The Odd Couple

He started running in college to stay fit and trim and have breaks from studying for classes.  He kept improving, gaining speed and endurance.  He joined the army and survived survival training, earning the respected status of an Army Officer and Airborne Ranger.  Army physical training contributed to his physical prowess, but he spent personal time and discipline honing his abilities.  He researched running shoes and running food and running forms and strategies over the years.  He trained for and ran numerous marathons – at least 13 he can remember.  He began biking and swimming to train for triathlons and participated in them.  He also completed a 100 mile bike race.   Later, when he spent less time training for long distance running, he became competitive in local races.  We keep a pile of newspaper articles that include his name and/or picture.  He has an impressive collection of trophies and ribbons and his closet is full of stacks of race t-shirts.

IMG_4166 (2) IMG_4173 (2)

He runs not just to compete with others, but to outdo himself.  He runs smart and looks smart when he runs.  Recently, at the age of 54, he raced against about 200 runners of all ages and won first place.  He is known in our community as an accomplished runner and workout expert.  People come to him for advice.  He is the picture of “fit”.

And he’s married to me.  Oh, the irony.

I never cared much for exercise.  I ran with a college roommate a few times, but quickly grew bored with it.  It seemed pointless to me to go to a gym to “work out” instead doing housework or being outside working on a lawn or garden – anything that accomplished a task at the end.   I believed exercising should produce more than a fit body.   When people who knew my husband asked me if I ran too. I answered “not unless I’m being chased”.  While I did productive things for many years, my body is now anything but fit .  While my MS wasn’t evident to others until about seven years ago, I was aware it was part of my life and carefully avoided anything that had the potential to overheat me.  As my MS progressed, I developed gait issues, started using a walker, and I now use a scooter.   I can no longer accomplish tasks that provide exercise.  Instead, I exercise so I can accomplish tasks.    I am more surprised than anyone else that I exercise for the sake of exercising now….regularly….for up to an hour at a time.  The more my body fails me, the more incentive I have to exercise to maintain the physical abilities I still have.  But I exercise at home where only my family sees it.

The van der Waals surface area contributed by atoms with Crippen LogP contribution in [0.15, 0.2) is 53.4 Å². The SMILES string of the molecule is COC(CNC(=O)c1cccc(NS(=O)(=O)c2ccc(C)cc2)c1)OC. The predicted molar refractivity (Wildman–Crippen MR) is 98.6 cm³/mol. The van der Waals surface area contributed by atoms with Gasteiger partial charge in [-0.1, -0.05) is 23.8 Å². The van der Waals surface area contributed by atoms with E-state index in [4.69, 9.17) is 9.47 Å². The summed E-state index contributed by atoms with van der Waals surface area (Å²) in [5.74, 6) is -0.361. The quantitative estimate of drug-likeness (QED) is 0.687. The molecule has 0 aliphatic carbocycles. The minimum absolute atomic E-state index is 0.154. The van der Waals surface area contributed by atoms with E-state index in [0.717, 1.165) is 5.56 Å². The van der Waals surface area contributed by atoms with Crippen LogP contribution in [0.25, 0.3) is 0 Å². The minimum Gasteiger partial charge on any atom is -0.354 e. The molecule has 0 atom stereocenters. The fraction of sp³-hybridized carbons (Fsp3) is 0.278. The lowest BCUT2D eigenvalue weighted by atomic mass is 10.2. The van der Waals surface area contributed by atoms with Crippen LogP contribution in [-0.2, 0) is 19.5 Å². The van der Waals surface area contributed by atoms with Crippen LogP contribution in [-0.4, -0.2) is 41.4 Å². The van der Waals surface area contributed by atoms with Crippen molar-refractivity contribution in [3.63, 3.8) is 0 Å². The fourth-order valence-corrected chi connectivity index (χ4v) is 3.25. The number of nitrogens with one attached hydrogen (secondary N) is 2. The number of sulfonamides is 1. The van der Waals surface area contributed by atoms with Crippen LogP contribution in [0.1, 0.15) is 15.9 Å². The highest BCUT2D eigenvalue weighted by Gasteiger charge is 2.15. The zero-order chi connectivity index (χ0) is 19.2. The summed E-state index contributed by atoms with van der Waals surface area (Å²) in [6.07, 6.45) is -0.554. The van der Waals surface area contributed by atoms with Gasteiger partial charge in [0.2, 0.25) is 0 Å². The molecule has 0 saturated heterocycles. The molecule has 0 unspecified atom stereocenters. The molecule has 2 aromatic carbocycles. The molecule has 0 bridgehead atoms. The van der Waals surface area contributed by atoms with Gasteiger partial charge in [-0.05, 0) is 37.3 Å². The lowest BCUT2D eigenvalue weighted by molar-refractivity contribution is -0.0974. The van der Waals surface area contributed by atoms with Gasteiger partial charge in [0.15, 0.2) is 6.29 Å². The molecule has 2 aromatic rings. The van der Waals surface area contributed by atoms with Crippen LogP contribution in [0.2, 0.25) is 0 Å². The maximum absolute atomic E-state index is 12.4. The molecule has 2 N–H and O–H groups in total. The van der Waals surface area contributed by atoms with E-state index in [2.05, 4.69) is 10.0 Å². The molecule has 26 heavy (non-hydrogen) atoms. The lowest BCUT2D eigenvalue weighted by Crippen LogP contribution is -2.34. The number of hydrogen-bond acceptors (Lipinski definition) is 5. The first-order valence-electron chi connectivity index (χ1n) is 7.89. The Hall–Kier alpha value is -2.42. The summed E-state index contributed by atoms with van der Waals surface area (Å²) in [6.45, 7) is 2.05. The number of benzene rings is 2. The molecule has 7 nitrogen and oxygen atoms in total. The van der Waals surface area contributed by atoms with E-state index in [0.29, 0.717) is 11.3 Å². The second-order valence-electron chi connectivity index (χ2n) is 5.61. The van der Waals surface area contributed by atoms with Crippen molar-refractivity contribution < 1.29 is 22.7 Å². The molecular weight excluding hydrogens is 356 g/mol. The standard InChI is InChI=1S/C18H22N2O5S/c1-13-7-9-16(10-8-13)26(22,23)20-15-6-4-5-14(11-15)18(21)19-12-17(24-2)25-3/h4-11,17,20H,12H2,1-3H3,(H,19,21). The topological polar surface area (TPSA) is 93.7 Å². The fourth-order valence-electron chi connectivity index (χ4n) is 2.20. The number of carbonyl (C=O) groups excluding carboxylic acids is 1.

We decided years ago to share our lives together.  And live life we have!  Our present lives are intertwined through our history of traveling together, raising three children together, sharing friends and relatives, enjoying many of the same things through the years, and growing in our faith.  We did and do our own things side-by-side too.  Until weather was an issue for me, I attended most of his races.  We did and still do cheer each other on.

It makes sense to us that we’re together.  But out and about in the city where we live, we are an unusual pair.  A runner and a rider.  An odd couple indeed.

2012 Nov

About Climbing Downhill

Wife and mother of grown kids, in my 60's and dealing with MS, making life's moments count and trying to offer something of value to others along the way.
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2 Responses to The Odd Couple

  1. Catherine says:

    You painted a perfect picture with your post! Instant smiles here! 🙂 Terrific photo too! Thank you for sharing!

  2. My Odd Sock says:

    Fantastic story! Thank you for sharing. I too was a runner before MS knotted my laces. But like you, I also exercise daily, to hone what edge we have left.
    Sometimes I wonder why we do this each day, but you must press on to remain strong.
    Keep moving!

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